There is a lot of healthcare jargon that further complicates and confuses us during the open enrollment period. We will help you remove that confusion so you can better review, compare and select health insurance plans during this open enrollment season.
There are many terms that are crucial to your understanding of healthcare plans. These terms will affect the level of health coverage and cost. Don't let these terms fool you into a plan that doesn't work best for your financial and health future.
These are the key terms you need to know to uncover the key components of your healthcare coverage.
Key Terms for Open Enrollment
- Plan Start Date: Open enrollment has begun, but that doesn't mean as soon as you sign up for health insurance, your plan will start. Your effective plan start date is when your coverage begins. Make sure you understand when your coverage begins so you don't get stuck with a medical bill and no insurance to help you cover the costs.
- Monthly Premium: These are the monthly set costs for your health insurance coverage. It is likely the easiest part to understand in this process.
- Co-Pay: These costs are typically associated with PPO plans. They are the set costs, designated by your insurance provider for service. They are also often required at time of service.
- Coinsurance: This is the amount that you pay as a percentage (%) of the total cost of service. Your insurance plan will cover the rest.
- Deductible: Deductibles are set yearly amounts that individuals (and families), must meet before their insurance coverage begins. This is crucial to understand because even though you are paying a monthly premium on day 1, until you meet and exceed your deductible limit, you are still responsible for 100% of your health costs.
- In-Network vs. Out-of-Network: From a technical perspective in-network providers have contracted rates with your insurance company, while out-of-network do not. For you (or your family), this likely means different coverage levels and costs (typically higher for out-of-network providers and services). Make sure you double check that your primary care doctors (and even specialists) are included in your list of in-network providers (or plan for the expected higher costs accordingly).
- Annual Out-of-Pocket Maximum : This is the maximum amount you could pay in the plan year. In the case that you have a large medical cost, this maximum limits your total payment requirement (and risk). After you meet this maximum, your insurance company will pay the rest of your qualified medical expenses. This is a key insurance parameter to limit your financial exposure.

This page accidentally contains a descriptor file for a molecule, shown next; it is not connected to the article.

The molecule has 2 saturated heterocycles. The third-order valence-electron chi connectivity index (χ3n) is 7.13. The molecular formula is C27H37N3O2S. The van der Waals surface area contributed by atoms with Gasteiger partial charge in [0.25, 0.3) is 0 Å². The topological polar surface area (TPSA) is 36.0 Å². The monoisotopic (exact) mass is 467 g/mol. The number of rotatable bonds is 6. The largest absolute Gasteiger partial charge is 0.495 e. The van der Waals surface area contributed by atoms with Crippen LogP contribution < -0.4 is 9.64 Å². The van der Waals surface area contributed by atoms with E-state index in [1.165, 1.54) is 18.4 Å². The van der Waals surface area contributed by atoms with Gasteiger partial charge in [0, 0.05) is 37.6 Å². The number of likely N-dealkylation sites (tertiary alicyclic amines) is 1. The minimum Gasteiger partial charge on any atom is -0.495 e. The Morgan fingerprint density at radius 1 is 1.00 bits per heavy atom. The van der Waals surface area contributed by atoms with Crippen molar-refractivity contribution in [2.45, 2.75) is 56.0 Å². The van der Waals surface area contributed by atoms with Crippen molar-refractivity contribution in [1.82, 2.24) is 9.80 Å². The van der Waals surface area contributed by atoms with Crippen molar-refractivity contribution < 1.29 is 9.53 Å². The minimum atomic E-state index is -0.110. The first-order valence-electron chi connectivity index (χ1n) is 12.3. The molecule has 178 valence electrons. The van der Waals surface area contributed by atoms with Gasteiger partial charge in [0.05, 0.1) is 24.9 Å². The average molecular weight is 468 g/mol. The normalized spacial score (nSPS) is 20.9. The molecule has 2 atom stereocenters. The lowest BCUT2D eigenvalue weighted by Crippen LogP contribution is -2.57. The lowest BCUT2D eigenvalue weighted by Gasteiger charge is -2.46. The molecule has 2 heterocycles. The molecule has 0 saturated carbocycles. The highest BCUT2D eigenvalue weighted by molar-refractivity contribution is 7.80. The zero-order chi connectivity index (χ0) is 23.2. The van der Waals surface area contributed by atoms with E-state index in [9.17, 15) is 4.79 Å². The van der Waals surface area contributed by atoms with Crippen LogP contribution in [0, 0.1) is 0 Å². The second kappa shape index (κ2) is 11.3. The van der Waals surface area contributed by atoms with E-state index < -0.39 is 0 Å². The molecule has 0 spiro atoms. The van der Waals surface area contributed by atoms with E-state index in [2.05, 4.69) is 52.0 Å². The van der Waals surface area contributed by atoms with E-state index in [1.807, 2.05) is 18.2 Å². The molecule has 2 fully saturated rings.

- Qualified Medical Expense: Understanding what procedures, prescriptions, and related health costs are covered as part of your plan can drastically alter the value it provides for you. These lists can be long and cumbersome and can even set limits on the total expenses per category (like physical therapy visits for example). While it is hard to plan for unexpected costs, comparing your expected procedures and expenses for the next year, can help you understand any additional out-of-pocket expenses you might incur. In addition, under IRS regulations eligible qualified medical expenses can be used for your FSA or HSA tax-free dollars. You can view a full list of HSA eligible expenses or review the list on the IRS website. You can also visit HSA Store to find and purchase thousands of eligible expenses.
It sounds cheesy, but knowledge is power. This knowledge will help you make more effective healthcare decisions during open enrollment so you can select the right healthcare plan for you and understand the exact expected (and unexpected) costs you might incur.
If you need more help with open enrollment decisions, check out our blog for more information. We will make you a healthcare benefits expert in no time, without any extra work or effort on your end.
Disclaimer: the content presented in this article are for informational purposes only, and is not, and must not be considered tax, investment, legal, accounting or financial planning advice, nor a recommendation as to a specific course of action. Investors should consult all available information, including fund prospectuses, and consult with appropriate tax, investment, accounting, legal, and accounting professionals, as appropriate, before making any investment or utilizing any financial planning strategy.